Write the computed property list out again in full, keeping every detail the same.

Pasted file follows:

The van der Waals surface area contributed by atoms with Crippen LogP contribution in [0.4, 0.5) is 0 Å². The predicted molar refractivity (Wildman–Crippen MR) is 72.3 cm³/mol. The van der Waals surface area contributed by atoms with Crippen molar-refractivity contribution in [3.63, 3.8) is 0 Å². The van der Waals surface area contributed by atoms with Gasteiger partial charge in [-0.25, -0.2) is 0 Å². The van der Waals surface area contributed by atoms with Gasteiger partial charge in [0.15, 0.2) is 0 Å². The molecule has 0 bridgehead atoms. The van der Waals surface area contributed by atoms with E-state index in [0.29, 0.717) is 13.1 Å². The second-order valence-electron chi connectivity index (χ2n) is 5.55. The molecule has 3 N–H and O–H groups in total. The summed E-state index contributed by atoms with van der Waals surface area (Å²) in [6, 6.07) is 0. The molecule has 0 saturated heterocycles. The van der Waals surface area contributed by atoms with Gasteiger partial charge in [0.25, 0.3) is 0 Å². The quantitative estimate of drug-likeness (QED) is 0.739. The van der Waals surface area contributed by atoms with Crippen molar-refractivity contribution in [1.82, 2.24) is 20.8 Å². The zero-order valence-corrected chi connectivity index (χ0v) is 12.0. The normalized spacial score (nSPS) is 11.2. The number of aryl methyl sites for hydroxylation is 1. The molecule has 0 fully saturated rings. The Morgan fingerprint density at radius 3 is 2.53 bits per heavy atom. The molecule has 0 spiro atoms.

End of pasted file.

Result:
The van der Waals surface area contributed by atoms with Crippen LogP contribution in [0.4, 0.5) is 0 Å². The predicted molar refractivity (Wildman–Crippen MR) is 72.3 cm³/mol. The van der Waals surface area contributed by atoms with Crippen molar-refractivity contribution in [3.63, 3.8) is 0 Å². The van der Waals surface area contributed by atoms with Gasteiger partial charge in [-0.25, -0.2) is 0 Å². The van der Waals surface area contributed by atoms with Gasteiger partial charge in [0.15, 0.2) is 0 Å². The molecule has 0 bridgehead atoms. The van der Waals surface area contributed by atoms with E-state index in [0.29, 0.717) is 13.1 Å². The second-order valence-electron chi connectivity index (χ2n) is 5.55. The molecule has 3 N–H and O–H groups in total. The summed E-state index contributed by atoms with van der Waals surface area (Å²) in [6, 6.07) is 0. The molecule has 0 saturated heterocycles. The van der Waals surface area contributed by atoms with Gasteiger partial charge in [0.25, 0.3) is 0 Å². The quantitative estimate of drug-likeness (QED) is 0.739. The van der Waals surface area contributed by atoms with Crippen molar-refractivity contribution in [1.82, 2.24) is 20.8 Å². The zero-order valence-corrected chi connectivity index (χ0v) is 12.0. The normalized spacial score (nSPS) is 11.2. The number of aryl methyl sites for hydroxylation is 1. The molecule has 0 fully saturated rings. The Morgan fingerprint density at radius 3 is 2.53 bits per heavy atom. The molecule has 0 spiro atoms.